Exclusive outtakes from industry leaders
It is how MphasiS Chief Executive Ganesh Ayyar refers to the Indian IT services provider’s strategy of going for small to mid-size acquisitions. The bigger ones can become a “noose around your neck”, Ayyar said.
The company, 61 percent owned by Hewlett-Packard, is buying the India-based IT services arm of troubled U.S. insurer American International Group. Ayyar, who spoke to us about the company’s “ambidextrous approach” to business, indicated today that any future acquisitions would be in the AIG ballpark.
Ayyar also told us that MphasiS was close to opening its first offshore global delivery center outside India. He offered us no color, telling us to “let it remain a monochrome.” All we know for now is that this center will be in a low-cost emerging market. Your guess is as good as ours.
If you know 5,500 software professionals in India looking for a job, just send them over to Stephen Watts, SAP’s chief operating officer for Asia Pacific and Japan. The Irish-born Watts, who is also temporarily heading the business software group’s India operations, denied any talk of doubling headcount in India by 2010.
SAP has focused in the past on contracts with large customers but is increasingly turning towards mid-sized companies. While talking to us on a conference call from Singapore, Watts compared
small and medium enterprises (SMEs) to breakfast. “Life begins with a good breakfast,” he said, emphasising the importance the company gives to SMEs.
Technology giants this year have been encroaching on one another’s markets, buying up companies as they try to become one-stop shops for computing, networking and data storage, but Infosys still hasn’t jumped on the bandwagon.
Infosys Technologies Chief Financial Officer V. Balakrishnan compared acquisitions to “falling in love,” saying that one does not generally know when or how it will happen. When we asked about who Infosys was dating, Balakrishnan was noncommittal.
“We all need to have a name; sometimes we like them, sometimes we don’t,” Kunwar said while explaining that the company known as Satyam Computers was also known for its “solidity” and “great delivery.”
When 36-year old Madhu Kannan took over the reins at the Bombay Stock Exchange (BSE) earlier this year, he was faced with the task of turning around Asia’s oldest bourse, which had lost market share to tech-savvy new rivals.
Kannan, the youngest-ever CEO at the 134-year-old exchange, also had to gain acceptance from his employees in what had until then been a largely hierarchical firm.
On Wednesday, the Reuters India Investment Summit comes to the information technology hub of Bangalore.
The city has become synonymous in the West with outsourcing and “cheap labor” but is rapidly emerging as a hot spot for research and development. Bangalore is also marching ahead in the information technology value chain. Some companies like Wipro actually outsource work from India to Egypt.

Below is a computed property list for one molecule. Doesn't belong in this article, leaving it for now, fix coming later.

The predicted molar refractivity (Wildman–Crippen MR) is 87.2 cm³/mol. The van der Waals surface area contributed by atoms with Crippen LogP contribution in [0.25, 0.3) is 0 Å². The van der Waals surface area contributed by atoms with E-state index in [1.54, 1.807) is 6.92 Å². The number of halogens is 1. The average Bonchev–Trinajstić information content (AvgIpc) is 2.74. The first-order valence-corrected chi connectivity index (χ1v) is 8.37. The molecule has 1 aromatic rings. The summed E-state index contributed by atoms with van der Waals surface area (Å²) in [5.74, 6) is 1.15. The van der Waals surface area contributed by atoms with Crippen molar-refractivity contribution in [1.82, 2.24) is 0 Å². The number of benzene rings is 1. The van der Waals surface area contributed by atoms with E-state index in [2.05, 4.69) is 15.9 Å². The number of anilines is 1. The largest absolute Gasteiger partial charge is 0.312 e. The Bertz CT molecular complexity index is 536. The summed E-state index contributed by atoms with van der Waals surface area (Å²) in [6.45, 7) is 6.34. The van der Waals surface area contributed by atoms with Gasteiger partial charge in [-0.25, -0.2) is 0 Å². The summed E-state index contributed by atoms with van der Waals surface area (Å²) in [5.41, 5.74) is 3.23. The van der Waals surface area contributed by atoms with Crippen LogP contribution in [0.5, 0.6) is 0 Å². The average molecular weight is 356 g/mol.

India managed to escape the worst of the global downturn and is poised, along with China, to lead the global economy out of the worst downturn since the Great Depression. Confidence is returning, with the stock market up 70 percent this year. A rousing re-election win for the Congress party in May has spurred expectations that long-delayed financial sector reforms will be implemented and sorely needed infrastructure investment will accelerate.
Still, questions linger. Global demand that drives India’s once red-hot outsourcing sector is slow in returning. Companies that hoarded cash to tide themselves through the downturn are wary of adding capacity until there are clear signs of demand. Consumer spending is being driven by stimulus measures that are unsustainable. The government is hamstrung by a stubbornly high fiscal deficit.
Other challenges include India’s infamous red tape, the threat of inflation in a fast-growing economy prone to bottlenecks, widespread poverty, and infrastructure that is inadequate to support a rapidly urbanising population of more than one billion.
Top executives and bankers will discuss their own plans and the broader opportunities and challenges for Asia’s third-largest economy during the Reuters India Investment Summit in Mumbai and Bangalore, which will generate exclusive stories, video and analysis. These will be immediately available only to Thomson Reuters clients during each Summit.
At the Reuters India Investment Summit we asked Managing Partner of IBM Global Services Sandip Patel about the first thing he would like to outsource from his daily life. His response, perhaps instinctively, was automating the cleanup of thousands of his emails.
Anantha Radhakrishnan, Vice President at Infosys BPO, yearned for extended telecommuting to cut down on travel time (and probably cost as well!!) when asked the same question.
Hollywood and Bollywood screenwriters must beware. Their creativity stands no chance against the “cataclysmic” global financial crisis’ talent for script writing if Infosys BPO’s Anantha Radhakrishnan is to be believed.
In these “turbulent and tumultuous” times, the script being crafted by the crisis promises to “differentiate the men from the boys” in the business process outsourcing industry, with deep-pocketed firms expected to brace their way through the storm, according to Radhakrishnan, a vice president at the outsourcing firm.
One would expect a top executive of the world’s largest software services provider to hang out with the latest gadgets. Sandip Patel, Managing Partner for IBM Global Business Services in South Asia, seems to be quite the contrarian.
He is antagonized by even the most common gadget to adorn executive pockets in these times.